Fresno County is the dirtiest place in America for short-term particle pollution, according to a report published Thursday by the American Lung Association. The Fresno metro area saw a greater than 40% annual increase in the Lung Association’s statistic for annual short-term exposure to PM2.5 particles.
At a news conference for the report on Wednesday, the Lung Association said that climate change is degrading air quality in the American West by blanketing communities with hazardous wildfire smoke.
“The threat of deadly particle pollution continues to worsen, particularly on the West Coast as wildfires have become more frequent, more intense and more catastrophic,” said Will Barrett, the national senior director of Clean Air Advocacy with the American Lung Association.
Nationwide, Americans saw more days of very unhealthy and hazardous air than ever before in the report’s 23-year history, he said.
The American Lung Association’s 2022 State of the Air report underscored what is quickly becoming an epic public health crisis in the American West, with Fresno and Bakersfield taking the lead on testing the limits of how much air pollution the public can bear to breathe.
The five health experts at the event, ranging from a key California Air Resources Board official to a pediatrician, said that this air pollution causes lost work and school days, hurts childhood development and contributes to premature death. A study published last year estimated that wildfire smoke particles are 10 times more toxic than regular air pollution.
The ALA’s report found that the number of counties in the western U.S. getting failing air quality grades for short-term pollution spikes shot up nearly 300% in the last 15 years. In 2007, the American West accounted for 23% of the counties nationwide with failing air quality grades. Now, that number has jumped to 90%.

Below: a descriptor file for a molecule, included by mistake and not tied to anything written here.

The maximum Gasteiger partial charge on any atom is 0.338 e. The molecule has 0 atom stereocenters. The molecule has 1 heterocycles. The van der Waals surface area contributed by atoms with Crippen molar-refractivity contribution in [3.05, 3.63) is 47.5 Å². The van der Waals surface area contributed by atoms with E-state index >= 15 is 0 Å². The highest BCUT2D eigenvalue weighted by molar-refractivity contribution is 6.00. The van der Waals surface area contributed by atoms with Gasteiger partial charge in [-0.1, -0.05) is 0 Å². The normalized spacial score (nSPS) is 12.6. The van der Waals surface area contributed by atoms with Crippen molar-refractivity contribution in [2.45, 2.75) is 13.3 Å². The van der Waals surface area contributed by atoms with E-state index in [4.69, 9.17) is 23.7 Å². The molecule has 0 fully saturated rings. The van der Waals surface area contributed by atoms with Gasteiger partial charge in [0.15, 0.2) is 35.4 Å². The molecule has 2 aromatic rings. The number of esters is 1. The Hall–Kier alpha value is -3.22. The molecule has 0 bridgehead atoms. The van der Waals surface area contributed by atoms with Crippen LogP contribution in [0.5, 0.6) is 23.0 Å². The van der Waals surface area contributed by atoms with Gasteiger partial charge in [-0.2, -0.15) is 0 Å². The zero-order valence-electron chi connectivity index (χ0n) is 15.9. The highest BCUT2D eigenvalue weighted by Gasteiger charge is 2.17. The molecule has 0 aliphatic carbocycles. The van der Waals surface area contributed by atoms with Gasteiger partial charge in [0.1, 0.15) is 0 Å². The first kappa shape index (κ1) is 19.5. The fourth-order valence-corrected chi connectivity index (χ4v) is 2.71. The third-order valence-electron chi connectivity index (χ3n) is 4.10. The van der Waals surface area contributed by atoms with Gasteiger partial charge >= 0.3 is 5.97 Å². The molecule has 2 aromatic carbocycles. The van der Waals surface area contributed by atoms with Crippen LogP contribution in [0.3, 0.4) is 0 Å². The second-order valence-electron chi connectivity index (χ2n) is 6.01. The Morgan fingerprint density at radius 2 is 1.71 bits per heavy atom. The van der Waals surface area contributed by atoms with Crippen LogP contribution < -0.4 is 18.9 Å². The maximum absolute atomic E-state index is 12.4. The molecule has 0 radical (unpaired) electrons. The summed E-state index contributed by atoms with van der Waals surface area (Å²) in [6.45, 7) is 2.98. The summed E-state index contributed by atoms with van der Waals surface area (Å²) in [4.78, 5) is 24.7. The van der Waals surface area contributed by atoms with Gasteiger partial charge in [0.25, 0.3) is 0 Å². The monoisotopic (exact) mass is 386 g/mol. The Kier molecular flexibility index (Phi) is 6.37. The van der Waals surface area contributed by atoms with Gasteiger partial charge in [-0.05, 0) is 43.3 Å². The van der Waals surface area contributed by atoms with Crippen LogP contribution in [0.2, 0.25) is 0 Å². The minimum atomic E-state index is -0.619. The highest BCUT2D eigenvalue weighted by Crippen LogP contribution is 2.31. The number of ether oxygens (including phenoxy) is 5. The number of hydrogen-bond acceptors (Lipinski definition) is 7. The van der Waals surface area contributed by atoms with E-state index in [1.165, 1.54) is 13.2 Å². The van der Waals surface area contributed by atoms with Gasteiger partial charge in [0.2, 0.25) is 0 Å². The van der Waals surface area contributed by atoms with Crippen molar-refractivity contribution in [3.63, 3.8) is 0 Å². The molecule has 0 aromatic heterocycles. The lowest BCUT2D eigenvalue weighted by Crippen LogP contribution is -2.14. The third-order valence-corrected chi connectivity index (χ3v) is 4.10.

The San Joaquin Valley’s air pollution has for decades been an amalgam of dust, dung and diesel from the region’s suburban sprawl, petrochemical-laden farmland, mega-dairies and big-box warehouses. But Valley air pollution has swelled into a more noxious drift with the addition of what Richard Corey, CARB’s executive director, called “a new normal” – the fall-out smoke from the Sierra Nevada’s mass burning.
The Fresno, Bakersfield and Visalia metro areas had the three highest annual concentrations of particle pollution in the country.
Every county in the San Joaquin Valley failed all three of the ALA’s clean air tests for ozone, short-term and long-term particulate pollution. Only six other counties in the United States failed across the board like the Valley’s troubled eight.
Transitioning away from burning petroleum
The health expert panel at the conference said that the report’s findings call for a reimagining of California’s energy and transportation infrastructure.
“We can’t afford a transportation system that increases driving,” said Mariela Ruacho, a clean air advocacy manager with the American Lung Association in California.
California can’t deliver clean air to everyone without “transitioning away from burning petroleum,” CARB’s Corey said. “We also need to redesign our neighborhoods: we need to do much more work to develop communities that are walkable and connected and are not reliant upon everyone needing a car.”
Citing a recent report that estimated the state would experience $169 billion in public health benefits by transitioning to zero emissions technology and electrifying the energy grid, Barnett said that the benefits of healthier air could be massive for California.
The Lung Association’s report also called on the federal government to break ground on new air quality standards. The health organization said that an 8 microgram/liter annual average should be the next nationwide annual PM2.5 standard.
To accomplish such a standard in the Valley, local air pollution regulators would likely have to radically rework their current pollution control regime. The Valley’s most recent value for the annual PM2.5 standard, 17.6, is more than twice the Lung Association’s new proposal.
In an interview with Fresnoland/The Fresno Bee, Barnett said that in the past few years, Valley pollution emissions have not gone down quickly enough to blunt the health effects of wildfire smoke on local communities.
“We need to see the Air District ramping up their really important investment and incentive programs,” he said. “We need to see additional rules and policies in place to really ratchet down particle pollution that’s independent of the fire situation.”